[As to the appendix functions, Joe Darcy subsequently reported: With regard to 754 vs. 854, the standard gives different definitions of how logb behaves on subnormals; 754 returns Emin -1 and 854 returns Emin. With the 854 definition, all subnormals can be detected as finite numbers where scalb(x, -logb(x)) is between 0 and 1. This is true for most, but not all, subnormals with the 754 definition. In my version of the recommended functions, I also provide a fully normalizing version so scalb(x, -lobgn(x)) would always be in [1, 2). Neither standard provides a good definition of scalb and neither nails down the behavior of copysign with a NaN sign argument.]
1596 - David James edited down the descriptive text mostly to bit patterns. Kahan noted that pedagogically, understanding comes easier when floating-point numbers are regarded as scaled integers rather than scaled fractions. Encoding pictures are not needed in the standard, but could be relegated to an appendix.
ACTION - Kahan and David James should get together to compactify the external representation descriptions as much as possible, and no more.
Extended formats - From a C point of view, "long double" might be double-extended or it might be quad. A guaranteed quad format should have a different name in C - like "quad."
Hough suggested that single-extended be dropped from the standard. This was tabled until the next meeting.
Dynamically-variable precision is another proposed extension. Zuras commented that the standard should specify fixed higher precisions and not (yet) dynamically-variable precision. Hough commented that the real use of the latter was in interval arithmetic, and there was no consensus on how that might be specified syntactically in C. So this issue will be continued next time.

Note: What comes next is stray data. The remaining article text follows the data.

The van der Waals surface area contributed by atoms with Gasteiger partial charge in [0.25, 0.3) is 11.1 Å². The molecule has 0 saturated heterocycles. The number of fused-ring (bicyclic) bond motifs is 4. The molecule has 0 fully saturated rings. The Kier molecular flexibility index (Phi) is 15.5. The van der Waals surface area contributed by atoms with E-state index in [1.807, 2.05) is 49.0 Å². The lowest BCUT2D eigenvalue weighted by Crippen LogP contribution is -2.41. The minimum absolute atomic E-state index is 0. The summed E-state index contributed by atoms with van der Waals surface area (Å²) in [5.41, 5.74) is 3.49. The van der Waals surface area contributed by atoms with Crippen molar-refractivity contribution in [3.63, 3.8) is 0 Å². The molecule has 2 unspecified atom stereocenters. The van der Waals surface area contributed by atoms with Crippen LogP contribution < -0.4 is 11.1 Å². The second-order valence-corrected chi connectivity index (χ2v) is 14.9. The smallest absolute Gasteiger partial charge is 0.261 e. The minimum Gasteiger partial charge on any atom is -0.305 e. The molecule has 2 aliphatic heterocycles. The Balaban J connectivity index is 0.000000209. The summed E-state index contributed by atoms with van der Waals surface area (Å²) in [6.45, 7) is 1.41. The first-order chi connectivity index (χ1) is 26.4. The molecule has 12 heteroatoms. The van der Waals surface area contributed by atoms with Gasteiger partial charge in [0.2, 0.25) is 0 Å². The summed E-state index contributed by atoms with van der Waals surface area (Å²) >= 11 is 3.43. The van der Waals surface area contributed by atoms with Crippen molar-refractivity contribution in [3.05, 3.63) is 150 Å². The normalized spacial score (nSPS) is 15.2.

Transcendentals - these are too hard to standardize now because nobody knows how to tradeoff precision vs performance. If less than correct rounding is specified (as Java first did by specifying the algorithm) then is always possible that somebody will come up with a non-standard algorithm that is more accurate AND faster. This can't happen with a correct rounding specification, but correctly-rounded transcendental functions seem to be inherently much more expensive than almost-correctly-rounded. One could instead standardize properties that approximate functions are supposed to obey - but anomalies still abound. All these points argue against standardizing transcendental functions now.
[Joe Darcy subsequently reported: Java currently finesses this issue by providing two versions of the math library. The StrictMath version must use the fdlibm algorithms; the Math version can use any algorithm that has 1 ulp accuracy and is semi-monotonic (IIRC, the accuracy requirements vary somewhat by function).]